The poor vilified Star Chamber originated as a court open to the public, employed by the Tudors as a royal counter-balance to the chaotic common law courts. It was those nasty Stuarts that drove it into the ground and gave it its enduring reputation. As we read in the 1911 Edition of the Encyclopaedia Britannica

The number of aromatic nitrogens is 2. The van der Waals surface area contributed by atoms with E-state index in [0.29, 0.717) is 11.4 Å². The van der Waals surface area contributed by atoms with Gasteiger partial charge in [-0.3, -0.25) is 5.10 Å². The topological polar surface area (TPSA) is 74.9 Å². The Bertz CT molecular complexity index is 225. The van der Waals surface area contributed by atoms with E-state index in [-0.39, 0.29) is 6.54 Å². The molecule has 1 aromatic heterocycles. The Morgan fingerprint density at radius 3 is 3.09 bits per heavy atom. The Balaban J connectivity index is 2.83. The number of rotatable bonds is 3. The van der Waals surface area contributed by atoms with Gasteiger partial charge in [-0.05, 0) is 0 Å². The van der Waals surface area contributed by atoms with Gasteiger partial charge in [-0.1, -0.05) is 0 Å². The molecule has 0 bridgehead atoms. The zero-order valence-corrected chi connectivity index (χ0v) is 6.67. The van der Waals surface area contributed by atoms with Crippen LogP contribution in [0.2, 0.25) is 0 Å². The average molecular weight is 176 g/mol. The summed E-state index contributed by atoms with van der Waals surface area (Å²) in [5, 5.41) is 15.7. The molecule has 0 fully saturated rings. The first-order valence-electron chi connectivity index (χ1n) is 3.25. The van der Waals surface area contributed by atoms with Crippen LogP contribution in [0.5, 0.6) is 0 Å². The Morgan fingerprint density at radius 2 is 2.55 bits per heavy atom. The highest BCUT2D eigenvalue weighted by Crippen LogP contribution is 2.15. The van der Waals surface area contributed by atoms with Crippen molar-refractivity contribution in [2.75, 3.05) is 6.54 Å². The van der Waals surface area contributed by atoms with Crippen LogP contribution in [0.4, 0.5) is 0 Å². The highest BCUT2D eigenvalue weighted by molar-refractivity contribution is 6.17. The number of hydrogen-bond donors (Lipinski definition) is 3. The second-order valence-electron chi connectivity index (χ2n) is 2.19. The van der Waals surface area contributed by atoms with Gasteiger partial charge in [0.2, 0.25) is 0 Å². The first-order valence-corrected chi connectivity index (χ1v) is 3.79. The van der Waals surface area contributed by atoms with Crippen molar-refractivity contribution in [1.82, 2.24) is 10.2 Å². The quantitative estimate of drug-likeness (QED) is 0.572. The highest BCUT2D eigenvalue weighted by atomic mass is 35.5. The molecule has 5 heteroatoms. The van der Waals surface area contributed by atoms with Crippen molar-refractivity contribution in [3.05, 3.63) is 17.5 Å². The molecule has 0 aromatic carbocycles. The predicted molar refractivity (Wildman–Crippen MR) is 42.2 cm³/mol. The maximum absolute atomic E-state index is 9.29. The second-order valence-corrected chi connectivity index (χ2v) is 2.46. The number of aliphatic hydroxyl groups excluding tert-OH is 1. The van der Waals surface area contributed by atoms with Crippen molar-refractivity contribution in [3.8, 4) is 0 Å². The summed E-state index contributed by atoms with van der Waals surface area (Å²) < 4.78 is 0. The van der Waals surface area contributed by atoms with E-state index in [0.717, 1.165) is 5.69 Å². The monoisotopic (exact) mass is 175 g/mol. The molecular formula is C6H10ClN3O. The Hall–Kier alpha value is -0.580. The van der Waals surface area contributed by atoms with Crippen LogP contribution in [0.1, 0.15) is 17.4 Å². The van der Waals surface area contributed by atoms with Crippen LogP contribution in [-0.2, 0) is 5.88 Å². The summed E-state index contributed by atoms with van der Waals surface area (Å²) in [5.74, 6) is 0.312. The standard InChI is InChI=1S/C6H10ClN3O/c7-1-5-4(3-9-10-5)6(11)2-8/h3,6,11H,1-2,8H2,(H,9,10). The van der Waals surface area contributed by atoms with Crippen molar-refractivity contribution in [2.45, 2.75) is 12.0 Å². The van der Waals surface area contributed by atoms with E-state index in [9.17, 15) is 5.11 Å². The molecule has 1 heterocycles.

Its procedure was not according to the common law. It dispensed with the encumbrance of a jury; it could proceed on rumor alone; it could apply torture; it could inflict any penalty but death. It was thus admirably calculated to be a support of order against anarchy, or of despotism against individual and national liberty. During the Tudor period it appeared in the former light, under the Stuarts in the latter. […] The need for a strong central court directly inspired by the king, which could administer justice without respect of persons, was so great, that the constitutional danger of establishing an autocratic judicial committee, untrammelled by the ordinary rules of law, escaped notice at the time. It was not until much later that the nation came to look upon the Star Chamber as the special engine of royal tyranny and to loathe its name.